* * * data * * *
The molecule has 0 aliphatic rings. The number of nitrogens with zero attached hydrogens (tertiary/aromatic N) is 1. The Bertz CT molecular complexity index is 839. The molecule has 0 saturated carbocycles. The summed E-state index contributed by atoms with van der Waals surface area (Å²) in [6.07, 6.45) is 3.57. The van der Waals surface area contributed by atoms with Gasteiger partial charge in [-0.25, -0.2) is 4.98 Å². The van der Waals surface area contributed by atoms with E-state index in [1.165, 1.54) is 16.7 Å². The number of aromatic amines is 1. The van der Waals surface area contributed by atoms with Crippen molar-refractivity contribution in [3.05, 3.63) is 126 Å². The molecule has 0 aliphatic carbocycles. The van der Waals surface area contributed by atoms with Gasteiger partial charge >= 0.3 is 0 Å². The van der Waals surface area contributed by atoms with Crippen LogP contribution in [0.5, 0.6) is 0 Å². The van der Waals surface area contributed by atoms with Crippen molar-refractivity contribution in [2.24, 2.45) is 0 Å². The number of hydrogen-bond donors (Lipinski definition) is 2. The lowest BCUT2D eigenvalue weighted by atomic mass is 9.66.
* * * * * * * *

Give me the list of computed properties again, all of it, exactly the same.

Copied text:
The molecule has 0 aliphatic rings. The number of nitrogens with zero attached hydrogens (tertiary/aromatic N) is 1. The Bertz CT molecular complexity index is 839. The molecule has 0 saturated carbocycles. The summed E-state index contributed by atoms with van der Waals surface area (Å²) in [6.07, 6.45) is 3.57. The van der Waals surface area contributed by atoms with Gasteiger partial charge in [-0.25, -0.2) is 4.98 Å². The van der Waals surface area contributed by atoms with E-state index in [1.165, 1.54) is 16.7 Å². The number of aromatic amines is 1. The van der Waals surface area contributed by atoms with Crippen molar-refractivity contribution in [3.05, 3.63) is 126 Å². The molecule has 0 aliphatic carbocycles. The van der Waals surface area contributed by atoms with Gasteiger partial charge >= 0.3 is 0 Å². The van der Waals surface area contributed by atoms with Crippen LogP contribution in [0.5, 0.6) is 0 Å². The van der Waals surface area contributed by atoms with Crippen molar-refractivity contribution in [2.24, 2.45) is 0 Å². The number of hydrogen-bond donors (Lipinski definition) is 2. The lowest BCUT2D eigenvalue weighted by atomic mass is 9.66.